Irish rowers Gary and Paul O’Donovan became unlikely heroes around the world last week, scooping Ireland’s first medal of the Olympics in the lightweight men’s double sculls
With their comedic and ultra-irish interview style winning them legions of fans around the world, and GQ magazine naming them the stars of the Olympics so far, there have also been a few women courting a further romantic interest in the young Cork brothers, only to be warned off by their mother in typical Irish Mammy style.
Trish O’Donovan, mother of Paul (22) and Gary (23), has warned her sons’ new flock of female admirers that they’ll have a tough time getting through her strict requirements if they are set to have any chance at all with either one of the Irish athletes.
"They will have to go through me first," she told the Irish Independent.
"I will have to vet them all first. But they will all have to be athletes. No one else would understand them.”
During one of their laid-back, charismatic interviews, the lads from Skibbereen in Cork have mentioned a heightened interest from their female fans with Paul even admitting he’s been inundated with calls and messages from Irish women, even being invited to a few dances.
Landing back in Cork after her stint in Rio, however, Trish insists that the rush of fame will not go to her sons’ heads and they will "keep their feet firmly on the ground".
The O'Donovan matriarch also revealed she had been saving her pennies for a trip to Rio since 2008 when she first started to believe her boys would make it to the Olympics.
By using saving stamps with her local credit union, she put enough money away to see her over to Brazil and watch the brothers historic silver-medal placing, but is now confident they can go one better in the next games in Tokyo in 2020.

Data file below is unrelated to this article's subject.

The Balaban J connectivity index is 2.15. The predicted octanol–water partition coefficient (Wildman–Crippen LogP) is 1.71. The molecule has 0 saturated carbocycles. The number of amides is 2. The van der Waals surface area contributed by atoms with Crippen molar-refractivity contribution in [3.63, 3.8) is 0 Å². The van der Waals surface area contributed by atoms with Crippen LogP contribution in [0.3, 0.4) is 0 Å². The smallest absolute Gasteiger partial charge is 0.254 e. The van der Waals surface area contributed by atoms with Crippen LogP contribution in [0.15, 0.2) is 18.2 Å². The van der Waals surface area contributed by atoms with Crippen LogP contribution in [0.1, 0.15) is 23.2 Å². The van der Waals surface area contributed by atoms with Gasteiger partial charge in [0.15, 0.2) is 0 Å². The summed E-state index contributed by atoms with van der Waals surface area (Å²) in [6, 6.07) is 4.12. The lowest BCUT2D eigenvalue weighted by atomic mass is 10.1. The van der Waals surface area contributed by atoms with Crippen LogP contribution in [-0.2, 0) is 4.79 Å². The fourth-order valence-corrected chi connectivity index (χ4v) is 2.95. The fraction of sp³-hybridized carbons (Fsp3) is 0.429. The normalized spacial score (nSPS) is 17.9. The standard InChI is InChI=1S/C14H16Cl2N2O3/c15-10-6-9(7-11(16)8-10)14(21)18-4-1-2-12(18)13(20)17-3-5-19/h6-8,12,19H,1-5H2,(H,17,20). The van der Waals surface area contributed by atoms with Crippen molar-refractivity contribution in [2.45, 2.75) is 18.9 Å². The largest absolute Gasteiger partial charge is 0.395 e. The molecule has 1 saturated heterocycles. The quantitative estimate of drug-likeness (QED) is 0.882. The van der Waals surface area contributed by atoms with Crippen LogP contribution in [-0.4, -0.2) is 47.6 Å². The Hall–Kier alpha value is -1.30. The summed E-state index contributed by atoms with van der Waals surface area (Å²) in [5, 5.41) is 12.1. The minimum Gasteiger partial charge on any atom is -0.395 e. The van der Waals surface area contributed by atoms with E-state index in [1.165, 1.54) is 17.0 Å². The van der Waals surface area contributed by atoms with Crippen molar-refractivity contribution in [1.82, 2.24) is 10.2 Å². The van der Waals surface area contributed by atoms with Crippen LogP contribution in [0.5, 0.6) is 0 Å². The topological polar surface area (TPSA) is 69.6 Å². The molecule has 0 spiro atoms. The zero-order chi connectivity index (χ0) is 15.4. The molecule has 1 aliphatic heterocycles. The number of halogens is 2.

"In 2008 they made the Irish team as juniors and they went to the Home Internationals in Cardiff," she said.
"They stormed it in Cardiff and got the gold. That was when I started saving. I said they are going to the Olympics - they are not going to stop.
"Every week I went up to (Skibbereen) credit union and put in a few saving stamps.
"I don't care now if I have to strap myself onto the wing of the plane for Tokyo, I'm going there.
"I'm glad I didn't spend it now because watching Gary and Paul in Rio was a dream come true. I was the proudest woman on the planet that day.”
It seems the Games’ unlikely heroes have a history of breaking for the norm, as not only do differ from the generic winning interviews, but their mother admits they were “mad as hatters” when they were younger.
“When they were young they wouldn't even put shoes on,” Mammy O’Donovan continued.
"I had an awful job getting them to wear shoes to school. They used to run around barefoot. But rowing calmed them down. They love their sport and are really dedicated to it. So there is fear of them."
Although she returned to Ireland yesterday the O’Donovan rowers are not set to yet return to the country after the Games, hoping to continue their winning streak in Rotterdam for the World Sculling championship on August 21 before returning home
This is only the beginning for the Cork athletes, however, and Trisha firmly believes they can bring home to the gold in 2020
"They wanted it (gold). They nearly had it (in Rio). But, what harm? I do think because the way the race was put back (because of weather) it cost them.
"If they had a day of rest before the final it would have been theirs.
"They were gunning for it - they were ready for it. They want the gold and they know they have the making of it (for Tokyo).”
Ireland’s medal count now stands at two silvers following an amazing leapfrog into second place by Annalise Murphy in the Laser Radial (Dinghy) sailing competition. Four years after a heartbreaking fourth place finish in London, Murphy set the record straight, winning her first Olympic medal and doubling Team Ireland’s total.
Although her interview may not have provided the laugh-out-loud honesty of the rowing brothers, Murphy was delighted to finally find herself up on the podium and given her own opportunity to sport her “podium pants,” as the O’Donovans would say.
Elsewhere in Rio, post-fight interviews took a more sombre and angry tone in the boxing arena as Michael Conlan vented his frustration at the system which saw him losing out on a medal spot in the flightweight division. Both he and gold-medal hopeful Katie Taylor were left devastated by judge’s decision which ended their Olympic Games.
Katie Taylor admits it has been a very difficult year as she reflects on losing Olympic crown https://t.co/mrA7PmWJhl— RTÉ Sport (@RTEsport) August 15, 2016